Why is house style so important? And what steps can you take to ensure that it ends up unifying, as opposed to dividing your firm?
Many successful smaller firms have consolidated their position by taking over or acquiring other complimentary firms, improving their local presence and the depth of resource available to service clients’ varying needs. (Interested in mergers? This article talks through the fundamentals). Such joining of firms also often enables the combined entity to take on “bigger ticket” pieces of work. However all of these benefits, and many others, can be negated if the combined entities retain their own independent identities.
There are many things firms tend to change to give the perception of being a single, rationalised business: branding and signage, telephone numbers, email addresses and business cards. However one common tell-tale sign that can shatter the “one firm” image is the failure to apply a uniform house style across the combined entity. This might seem like a small detail but, to the recipient of a document, it feels incongruous – similar to an individual one day speaking with a Geordie accent and the next day saying the same thing with a Somerset accent – the audience will struggle to accept it is the same person speaking even if the same thing is being said in both instances. What sort of message does it say to a client about various lawyers’ ability to work together if they cannot even agree on the layout of their documents and correspondence?
What is often surprising is how emotional a conversation about a single firm style can get: Arial 12 or Times New Roman 11? 1.1.1 or 1.1.a? Definitions in quotation marks or not? And that is before any discussion as to whether “hereinafter”, “shall” or any Latin phrase should form part of the firm’s vocabulary! Whilst these points may seem petty, they are a big thing for a person who has used a particular style for many years. They are effectively being asked to change their individual voice and identity for the greater good of the firm. Whilst many firms find adopting a new house style a smooth and simple process, others will find it a difficult subject drawing out tensions between departments and testing the egos of certain lawyers.
But since the end result is worth striving for, firms should persevere. The benefits tend to be significant enough to justify bringing in a consultant to manage the process (especially if there is a risk of conflict between fee earners), working with the relevant people in the firm to carve out a single style and style guide. And once that single voice has been found, it needs to be enforced since there are some people who will be inclined to resist.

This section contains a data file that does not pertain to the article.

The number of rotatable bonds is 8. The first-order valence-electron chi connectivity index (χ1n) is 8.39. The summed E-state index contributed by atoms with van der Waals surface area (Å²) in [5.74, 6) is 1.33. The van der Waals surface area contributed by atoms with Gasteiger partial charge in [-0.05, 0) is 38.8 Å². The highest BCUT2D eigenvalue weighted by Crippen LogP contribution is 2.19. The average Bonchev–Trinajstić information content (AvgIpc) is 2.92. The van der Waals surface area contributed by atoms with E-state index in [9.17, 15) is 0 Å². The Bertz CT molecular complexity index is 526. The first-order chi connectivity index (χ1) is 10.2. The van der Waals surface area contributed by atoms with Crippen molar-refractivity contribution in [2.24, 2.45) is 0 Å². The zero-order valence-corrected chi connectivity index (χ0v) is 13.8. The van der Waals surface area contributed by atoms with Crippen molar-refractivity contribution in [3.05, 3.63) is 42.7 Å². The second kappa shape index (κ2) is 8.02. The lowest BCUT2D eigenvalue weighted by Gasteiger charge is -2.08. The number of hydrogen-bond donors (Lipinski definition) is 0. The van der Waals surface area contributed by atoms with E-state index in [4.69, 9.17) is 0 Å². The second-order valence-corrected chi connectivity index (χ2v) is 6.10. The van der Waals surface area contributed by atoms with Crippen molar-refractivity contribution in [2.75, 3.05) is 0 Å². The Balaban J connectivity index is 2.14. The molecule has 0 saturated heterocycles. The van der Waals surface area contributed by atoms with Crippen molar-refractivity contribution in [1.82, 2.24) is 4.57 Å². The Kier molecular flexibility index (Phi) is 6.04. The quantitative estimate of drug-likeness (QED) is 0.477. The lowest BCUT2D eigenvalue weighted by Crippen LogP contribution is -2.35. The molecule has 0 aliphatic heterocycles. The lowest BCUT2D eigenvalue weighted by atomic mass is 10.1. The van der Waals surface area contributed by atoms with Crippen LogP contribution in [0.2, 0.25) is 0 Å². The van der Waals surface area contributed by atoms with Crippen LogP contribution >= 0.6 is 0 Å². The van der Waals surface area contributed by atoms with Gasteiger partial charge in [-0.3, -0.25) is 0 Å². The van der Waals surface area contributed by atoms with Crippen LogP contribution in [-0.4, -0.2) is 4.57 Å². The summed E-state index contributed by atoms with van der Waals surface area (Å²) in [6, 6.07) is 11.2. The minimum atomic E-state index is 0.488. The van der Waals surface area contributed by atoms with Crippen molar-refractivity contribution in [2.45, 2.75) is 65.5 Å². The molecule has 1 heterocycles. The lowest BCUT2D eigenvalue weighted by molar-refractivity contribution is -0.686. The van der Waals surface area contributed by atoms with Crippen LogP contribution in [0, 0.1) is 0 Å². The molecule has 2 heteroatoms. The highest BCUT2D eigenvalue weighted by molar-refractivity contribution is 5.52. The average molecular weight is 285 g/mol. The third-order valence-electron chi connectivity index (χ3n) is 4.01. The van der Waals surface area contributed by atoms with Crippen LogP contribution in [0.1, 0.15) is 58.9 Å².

So, in summary, a house style is a vital piece of any firm’s branding and going without a single style risks the firm appearing as a series of disparate voices rather that a unified entity.
Four tips when developing a house style:
- Consider ensuring your style complies with the UK Document Excellence Group (UKEG) to maintain standard style naming (without changing the unique appearance of your firm’s documents) in order to avoid the formatting problems firms often experience when they collaborate on legal agreements using Microsoft Word and therefore make document production more efficient.
- Take time to get it right and don’t rush the process. Changes require a degree of internal training and IT involvement so it is best to get it right first time. For this reason consider using a house style consultant.
- Carefully manage the rollout of a new firm style. Make an event of its introduction and formally present it to staff in person to ensure that everybody is aware of its existence, its importance and how much effort has been put into developing it.
- Policing of style is difficult, time-consuming and unpopular so softer means of encouraging compliance (or making non-compliance difficult) tend to work best, for example using the “YourStyle” function in LexisPSL, which automatically delivers precedents in a firm’s house style thereby requiring any deviations from house style to be very deliberate.
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About the author
James is a Corporate Lawyer with extensive experience of M&A, equity capital markets, joint ventures, private equity and, more generally, on corporate and regulatory matters. He joined LexisNexis in April 2014 and works with the owners, managers and fee earners at law firms of all sizes to ensure they make the most of their online subscriptions, including LexisPSL.